Over time, Soviet politicians attended more high-level chess events and became increasingly dedicated to the idea that the excellence of their performance in chess was the best marketing strategy for Soviet culture in an increasingly US-centric, democratic international landscape. Figure 4 is just one example of how top-level U.S. chess players came face to face with high-level Soviet politicians. The development of chess culture in line with Soviet diplomatic practices sheds light on how individuals outside of traditional diplomatic environments became entangled in geopolitics, whether they wanted to or not.

A photograph of Soviet politicians meeting chess players.
(first row from left to right) Mikhail Pervukhin (First Vice-Premier of the Soviet Union, from 1955 to 1957), Georgy Malenkov (former Premier of the Soviet Union), Larry Evans (American Grandmaster and Journalist), Nikolai Bulganin (Premier of the Soviet Union), Herman Steiner (American Chess Player), Nikita Khrushchev (First Secretary of the Communist Party of the Soviet Union), Donald Byrne (American Chess Player) attending the U.S. ambassador to Moscow’s reception.

Throughout this period, the Soviet Union continued to organise matches where their up-and-coming players could prove their superiority over other players in the chess community. While chess became a metaphor for Cold War tensions, the analogy was predominately important for the Soviets who cared a great deal about maintaining their image to the general public in the USSR where chess was extremely popular. Beginning with Mikhail Botvinnik in 1948, a long line of chess players from the Soviet Union held the title of World Chess Champion until their winning streak was disrupted by American Grandmaster Bobby Fischer in 1972. Soviet domination in the world of chess became inseparable from the USSR’s political identity. Dedication to chess culture, however, was not a priority in the U.S., especially since it lacked the heavy public support it received in the USSR. Fischer’s underdog status and rise to popularity in the U.S. during this period of Soviet dominance coincided with an increase in the public's interest in the game of chess more generally. Chess became a way for people, especially in the U.S., to understand contemporary geopolitics and to indirectly participate.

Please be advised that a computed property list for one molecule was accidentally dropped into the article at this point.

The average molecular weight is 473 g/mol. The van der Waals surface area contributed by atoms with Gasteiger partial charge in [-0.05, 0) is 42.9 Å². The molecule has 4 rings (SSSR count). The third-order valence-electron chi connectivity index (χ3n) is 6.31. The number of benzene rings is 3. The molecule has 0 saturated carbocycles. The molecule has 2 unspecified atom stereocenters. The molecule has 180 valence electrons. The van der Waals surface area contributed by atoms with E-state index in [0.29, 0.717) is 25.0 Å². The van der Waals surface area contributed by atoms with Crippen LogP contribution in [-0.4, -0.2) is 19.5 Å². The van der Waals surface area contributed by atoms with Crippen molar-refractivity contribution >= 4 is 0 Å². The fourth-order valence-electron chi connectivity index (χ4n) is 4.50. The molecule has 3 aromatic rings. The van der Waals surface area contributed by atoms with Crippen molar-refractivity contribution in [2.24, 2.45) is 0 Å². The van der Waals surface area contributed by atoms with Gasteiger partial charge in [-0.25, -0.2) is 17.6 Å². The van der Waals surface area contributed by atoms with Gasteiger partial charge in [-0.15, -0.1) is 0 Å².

In 1962, ten years before earning the title of World Chess Champion, Fischer accused five Soviet players of collusion in a Sports Illustrated article, demonstrating this disparity between the USSR and the rest of the chess world. He claimed that the reason Soviet players dominated the chess world was because they were tying games in order to maintain their power and win tournaments. Tying a game gives players a half point in tournaments. The sheer number of Soviet players in chess tournaments gave them the ability to collect more points overall than their competitors by simply tying. This meant Western players could not break through and win against the Soviets, even if they played better and won their games. FIDE took Fischer’s accusations seriously and rules were changed to make Soviet collusion harder, but they most importantly put a spotlight on Soviet dominance in the sport.